STC connects elite warfighters in the harshest environments
The STC two-channel radios will operate in the harshest environments and meet rigorous requirements for small, lightweight, multiband, multifunction, multimission tactical radios
MacDill Air Force Base is located in a quintessential Florida setting – swaying palm trees above, and manatees and dolphins swimming in surrounding Tampa Bay.
But one of its main commands is as global as it gets. U.S. Special Operations Command, or SOCOM, oversees special forces from all branches of the U.S. military deployed in some of the most dangerous places in the world.
Making sure these elite warfighters are connected during their missions is crucial to their success and safety. And that’s where Harris Corporation comes in.
SOCOM has turned to Harris to provide vital communications capabilities through the Special Operations Forces Tactical Communications, or STC, program over the past few years.
The company – headquartered almost directly across the state from MacDill AFB in Melbourne, Florida – is providing handheld and manpack communications systems that will connect special forces when they most need it.
“Supplying these brave men and women with top-of-the-line communications is something that is very important to us at Harris,” Communication Systems President Chris Young said. “The Special Forces have many unique needs because of the nature of their mission, and making sure they are successful is our top priority.”
SOCOM has awarded Harris two major communications contracts within the STC program. The first, for two-channel next-generation handheld radios, came in 2015. The second award came earlier this year and is for next-generation manpack radios, which have more power, performance, throughput and range than the handhelds.
The STC two-channel radios will operate in the harshest environments and meet rigorous requirements for small, lightweight, multiband, multifunction, multimission tactical radios. The radios can be upgraded easily and have built-in backward interoperability to communicate over legacy networks.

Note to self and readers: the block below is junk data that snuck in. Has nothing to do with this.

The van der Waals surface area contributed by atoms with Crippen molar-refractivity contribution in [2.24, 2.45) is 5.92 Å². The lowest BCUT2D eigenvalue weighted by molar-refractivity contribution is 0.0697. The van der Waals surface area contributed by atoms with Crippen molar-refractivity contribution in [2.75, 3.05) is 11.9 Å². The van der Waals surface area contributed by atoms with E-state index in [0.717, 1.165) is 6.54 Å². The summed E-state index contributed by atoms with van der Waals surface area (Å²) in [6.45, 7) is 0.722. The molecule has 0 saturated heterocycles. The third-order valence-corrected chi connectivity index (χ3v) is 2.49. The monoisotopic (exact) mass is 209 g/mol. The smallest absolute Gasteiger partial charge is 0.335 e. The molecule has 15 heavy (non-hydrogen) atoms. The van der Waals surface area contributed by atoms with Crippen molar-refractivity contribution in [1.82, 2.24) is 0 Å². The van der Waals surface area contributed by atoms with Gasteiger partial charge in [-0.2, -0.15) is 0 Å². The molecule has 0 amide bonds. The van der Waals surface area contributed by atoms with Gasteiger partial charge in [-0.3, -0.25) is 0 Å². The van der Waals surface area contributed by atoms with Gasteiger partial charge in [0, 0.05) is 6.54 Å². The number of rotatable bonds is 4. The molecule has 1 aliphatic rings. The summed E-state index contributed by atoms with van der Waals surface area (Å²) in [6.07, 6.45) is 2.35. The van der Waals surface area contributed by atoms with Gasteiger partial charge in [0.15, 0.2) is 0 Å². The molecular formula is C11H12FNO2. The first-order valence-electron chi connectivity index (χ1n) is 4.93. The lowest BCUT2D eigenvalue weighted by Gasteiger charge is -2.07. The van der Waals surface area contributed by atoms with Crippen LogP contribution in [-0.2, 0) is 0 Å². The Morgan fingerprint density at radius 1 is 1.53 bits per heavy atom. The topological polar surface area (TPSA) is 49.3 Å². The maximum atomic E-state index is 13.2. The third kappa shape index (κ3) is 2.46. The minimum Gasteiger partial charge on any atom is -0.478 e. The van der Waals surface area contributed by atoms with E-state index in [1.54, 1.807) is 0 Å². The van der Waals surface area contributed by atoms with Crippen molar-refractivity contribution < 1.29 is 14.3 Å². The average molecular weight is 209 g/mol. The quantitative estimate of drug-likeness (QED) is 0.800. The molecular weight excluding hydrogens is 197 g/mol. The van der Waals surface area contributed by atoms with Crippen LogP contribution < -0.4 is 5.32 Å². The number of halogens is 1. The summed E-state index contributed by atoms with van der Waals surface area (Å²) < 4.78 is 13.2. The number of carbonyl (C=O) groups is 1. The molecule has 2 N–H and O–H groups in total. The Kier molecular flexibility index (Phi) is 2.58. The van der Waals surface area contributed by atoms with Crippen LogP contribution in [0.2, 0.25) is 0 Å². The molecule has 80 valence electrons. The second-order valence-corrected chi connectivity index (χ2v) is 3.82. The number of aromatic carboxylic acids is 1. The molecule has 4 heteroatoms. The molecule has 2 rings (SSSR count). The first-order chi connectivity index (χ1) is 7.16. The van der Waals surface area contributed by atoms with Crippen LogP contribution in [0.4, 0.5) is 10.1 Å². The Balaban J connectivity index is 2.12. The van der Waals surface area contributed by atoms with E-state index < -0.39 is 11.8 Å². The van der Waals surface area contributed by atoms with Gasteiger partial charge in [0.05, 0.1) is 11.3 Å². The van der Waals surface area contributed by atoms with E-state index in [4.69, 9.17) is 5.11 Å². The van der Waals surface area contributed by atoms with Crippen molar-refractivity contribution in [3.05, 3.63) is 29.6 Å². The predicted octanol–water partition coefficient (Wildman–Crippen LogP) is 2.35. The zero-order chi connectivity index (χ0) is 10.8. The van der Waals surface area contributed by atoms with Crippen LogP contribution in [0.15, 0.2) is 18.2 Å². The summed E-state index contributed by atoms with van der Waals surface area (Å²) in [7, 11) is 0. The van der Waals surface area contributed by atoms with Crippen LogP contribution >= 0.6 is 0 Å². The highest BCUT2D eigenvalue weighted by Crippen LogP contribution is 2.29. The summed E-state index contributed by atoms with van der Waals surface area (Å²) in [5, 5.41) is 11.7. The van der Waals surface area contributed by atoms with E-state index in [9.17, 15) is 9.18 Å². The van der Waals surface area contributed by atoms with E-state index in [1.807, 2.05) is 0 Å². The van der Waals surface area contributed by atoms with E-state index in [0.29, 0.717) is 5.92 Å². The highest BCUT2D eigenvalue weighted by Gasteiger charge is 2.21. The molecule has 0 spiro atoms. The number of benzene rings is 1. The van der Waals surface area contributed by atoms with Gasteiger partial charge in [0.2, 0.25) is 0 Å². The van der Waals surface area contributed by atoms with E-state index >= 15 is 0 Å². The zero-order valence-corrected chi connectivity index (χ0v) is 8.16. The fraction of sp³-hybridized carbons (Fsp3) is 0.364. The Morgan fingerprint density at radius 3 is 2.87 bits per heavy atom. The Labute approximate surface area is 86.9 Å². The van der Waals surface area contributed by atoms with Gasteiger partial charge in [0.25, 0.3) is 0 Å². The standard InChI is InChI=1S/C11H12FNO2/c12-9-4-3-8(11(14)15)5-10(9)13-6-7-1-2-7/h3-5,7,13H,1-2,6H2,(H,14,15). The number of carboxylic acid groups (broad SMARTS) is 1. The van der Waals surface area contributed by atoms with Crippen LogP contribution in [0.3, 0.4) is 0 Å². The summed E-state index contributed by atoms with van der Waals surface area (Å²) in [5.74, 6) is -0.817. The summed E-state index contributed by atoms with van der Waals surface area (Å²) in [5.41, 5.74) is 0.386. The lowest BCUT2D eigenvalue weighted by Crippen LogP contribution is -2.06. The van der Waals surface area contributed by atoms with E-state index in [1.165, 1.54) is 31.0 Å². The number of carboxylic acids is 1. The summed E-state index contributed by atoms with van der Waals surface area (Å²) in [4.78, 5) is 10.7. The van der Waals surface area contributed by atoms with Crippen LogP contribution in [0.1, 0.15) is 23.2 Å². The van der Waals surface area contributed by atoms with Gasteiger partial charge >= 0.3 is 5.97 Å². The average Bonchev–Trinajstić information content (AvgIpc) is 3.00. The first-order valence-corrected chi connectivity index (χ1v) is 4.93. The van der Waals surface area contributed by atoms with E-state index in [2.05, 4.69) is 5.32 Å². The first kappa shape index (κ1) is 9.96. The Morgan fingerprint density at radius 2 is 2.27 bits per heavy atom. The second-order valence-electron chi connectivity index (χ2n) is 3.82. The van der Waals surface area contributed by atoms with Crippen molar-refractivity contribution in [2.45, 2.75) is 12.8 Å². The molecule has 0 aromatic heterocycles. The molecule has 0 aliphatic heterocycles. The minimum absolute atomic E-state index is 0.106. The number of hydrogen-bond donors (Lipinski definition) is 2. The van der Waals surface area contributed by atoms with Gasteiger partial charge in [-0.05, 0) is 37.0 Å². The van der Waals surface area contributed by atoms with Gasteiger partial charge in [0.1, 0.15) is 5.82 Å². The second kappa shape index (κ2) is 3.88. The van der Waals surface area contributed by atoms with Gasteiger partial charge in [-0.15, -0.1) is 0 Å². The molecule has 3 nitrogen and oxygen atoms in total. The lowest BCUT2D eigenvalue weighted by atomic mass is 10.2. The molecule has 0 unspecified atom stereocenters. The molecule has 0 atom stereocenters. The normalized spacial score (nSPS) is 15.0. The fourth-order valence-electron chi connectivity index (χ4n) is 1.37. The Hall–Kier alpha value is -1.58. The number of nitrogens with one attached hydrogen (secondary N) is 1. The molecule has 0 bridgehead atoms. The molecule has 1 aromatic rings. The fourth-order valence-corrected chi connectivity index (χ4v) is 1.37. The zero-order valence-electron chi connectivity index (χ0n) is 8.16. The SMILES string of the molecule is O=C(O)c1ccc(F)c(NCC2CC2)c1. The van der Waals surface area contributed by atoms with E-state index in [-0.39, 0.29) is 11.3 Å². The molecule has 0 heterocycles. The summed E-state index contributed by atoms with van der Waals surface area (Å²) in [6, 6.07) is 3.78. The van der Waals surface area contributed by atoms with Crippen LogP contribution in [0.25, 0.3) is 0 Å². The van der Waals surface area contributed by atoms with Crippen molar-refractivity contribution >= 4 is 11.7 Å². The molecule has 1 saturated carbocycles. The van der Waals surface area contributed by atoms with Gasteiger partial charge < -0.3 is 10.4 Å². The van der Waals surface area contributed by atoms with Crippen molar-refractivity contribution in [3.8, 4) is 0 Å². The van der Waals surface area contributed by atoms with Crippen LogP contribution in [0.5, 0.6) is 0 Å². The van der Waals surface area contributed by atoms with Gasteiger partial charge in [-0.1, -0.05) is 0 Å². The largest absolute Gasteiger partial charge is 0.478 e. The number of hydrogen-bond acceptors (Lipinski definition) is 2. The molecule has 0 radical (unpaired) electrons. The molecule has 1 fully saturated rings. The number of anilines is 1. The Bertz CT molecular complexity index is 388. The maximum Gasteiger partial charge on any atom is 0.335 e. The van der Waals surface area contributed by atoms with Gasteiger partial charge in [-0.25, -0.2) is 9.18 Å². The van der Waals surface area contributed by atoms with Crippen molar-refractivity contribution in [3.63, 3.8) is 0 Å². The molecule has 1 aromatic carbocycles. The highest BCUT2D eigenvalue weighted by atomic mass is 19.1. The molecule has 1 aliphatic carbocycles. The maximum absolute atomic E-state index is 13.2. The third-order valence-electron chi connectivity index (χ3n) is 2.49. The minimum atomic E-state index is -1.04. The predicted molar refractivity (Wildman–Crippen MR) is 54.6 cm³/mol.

The radios will also enable special operations teams to communicate over multiple channels simultaneously with an integrated Selective Availability Anti-Spoofing Module (SAASM) Global Positioning System (GPS) receiver, and the ability to receive ISR full-motion video and signals-based threat information.
Operating in bandwidth-austere environments without a line-of-sight to base, today’s conventional Single-Channel Ground and Airborne Radio System (SINCGARS) radios cannot cope with the enormous bandwidth required to transfer the high-resolution imagery and video that saturate the modern battlefield.
“The operational environment has become increasingly challenging for communication capabilities in general,” Deborah Woods, program executive officer for SOCOM for command, control, communications and computers recently told National Defense magazine. “Because of this, we need to develop advanced, flexible, secure, cognizant and resistant communications for our systems operating in a disadvantaged combat environment and for the safety of our operators.”
The answer, SOCOM decided, was to procure a new family of highly-capable two-channel radios, which defines the STC program. The catch was that the command was facing budgetary limitations.
“Our budget is very, very constrained,” said Woods to National Defense. “And at least for my portfolio, we don’t have a lot of research, development, test and evaluation funding,” she said. “In fact, it is a … small percentage, usually on the order of less than 2 percent.”
To stretch its budget, SOCOM conducted procurements for the radio contracts, but the winner would have to put forward a Non-Developmental Item (NDI) – a product that relies on commercial technology.
NDI procurements require vendors to invest in research and development to develop systems that meet government requirements, while the government invests only in testing, evaluation and acquisition. By anticipating and driving requirements based on commercially-available capabilities, NDI solutions save the government money, while providing users with advanced capabilities more quickly.
Prototyping of the STC two-channel handheld radios is complete and Harris is on-track to deliver the first batch of Engineering Verification Model (EVM) radios for testing to SOCOM in December. The STC manpack radio is anticipated to follow a similar course, but a different timeframe.
“Answering the call for resilient and secure communications and providing our SOCOM partners a tactical advantage is what we do,” said Brendan O'Connell, president, Tactical Communications, Harris Communication Systems. “There’s a growing need for information on the battlefield and every day the Harris team works toward providing solutions to fulfill that need in a proven and effective way that will save our customers money, while providing users with advanced capabilities more quickly.”